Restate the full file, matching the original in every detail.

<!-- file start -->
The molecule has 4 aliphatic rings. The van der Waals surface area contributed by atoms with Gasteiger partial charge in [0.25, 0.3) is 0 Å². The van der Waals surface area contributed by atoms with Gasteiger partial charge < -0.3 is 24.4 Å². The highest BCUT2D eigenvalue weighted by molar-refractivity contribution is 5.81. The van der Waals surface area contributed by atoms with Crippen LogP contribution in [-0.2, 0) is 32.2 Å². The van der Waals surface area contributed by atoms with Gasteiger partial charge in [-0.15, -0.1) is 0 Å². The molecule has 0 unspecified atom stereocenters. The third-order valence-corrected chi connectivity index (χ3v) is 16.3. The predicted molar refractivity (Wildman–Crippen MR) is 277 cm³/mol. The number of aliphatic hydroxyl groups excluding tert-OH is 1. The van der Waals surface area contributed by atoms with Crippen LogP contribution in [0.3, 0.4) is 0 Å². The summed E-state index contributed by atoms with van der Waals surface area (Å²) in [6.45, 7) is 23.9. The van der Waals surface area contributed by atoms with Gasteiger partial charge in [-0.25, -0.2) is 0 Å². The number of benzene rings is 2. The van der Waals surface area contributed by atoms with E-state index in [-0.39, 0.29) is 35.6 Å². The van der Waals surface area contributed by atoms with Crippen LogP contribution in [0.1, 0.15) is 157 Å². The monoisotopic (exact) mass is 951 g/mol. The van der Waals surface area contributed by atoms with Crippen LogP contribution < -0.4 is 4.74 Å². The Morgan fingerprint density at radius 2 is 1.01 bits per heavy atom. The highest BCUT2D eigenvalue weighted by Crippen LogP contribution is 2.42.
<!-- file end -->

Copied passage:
The molecule has 4 aliphatic rings. The van der Waals surface area contributed by atoms with Gasteiger partial charge in [0.25, 0.3) is 0 Å². The van der Waals surface area contributed by atoms with Gasteiger partial charge < -0.3 is 24.4 Å². The highest BCUT2D eigenvalue weighted by molar-refractivity contribution is 5.81. The van der Waals surface area contributed by atoms with Crippen LogP contribution in [-0.2, 0) is 32.2 Å². The van der Waals surface area contributed by atoms with Gasteiger partial charge in [-0.15, -0.1) is 0 Å². The molecule has 0 unspecified atom stereocenters. The third-order valence-corrected chi connectivity index (χ3v) is 16.3. The predicted molar refractivity (Wildman–Crippen MR) is 277 cm³/mol. The number of aliphatic hydroxyl groups excluding tert-OH is 1. The van der Waals surface area contributed by atoms with Crippen LogP contribution in [0.3, 0.4) is 0 Å². The summed E-state index contributed by atoms with van der Waals surface area (Å²) in [6.45, 7) is 23.9. The van der Waals surface area contributed by atoms with Gasteiger partial charge in [-0.25, -0.2) is 0 Å². The number of benzene rings is 2. The van der Waals surface area contributed by atoms with E-state index in [-0.39, 0.29) is 35.6 Å². The van der Waals surface area contributed by atoms with Crippen LogP contribution in [0.1, 0.15) is 157 Å². The monoisotopic (exact) mass is 951 g/mol. The van der Waals surface area contributed by atoms with Crippen LogP contribution < -0.4 is 4.74 Å². The Morgan fingerprint density at radius 2 is 1.01 bits per heavy atom. The highest BCUT2D eigenvalue weighted by Crippen LogP contribution is 2.42.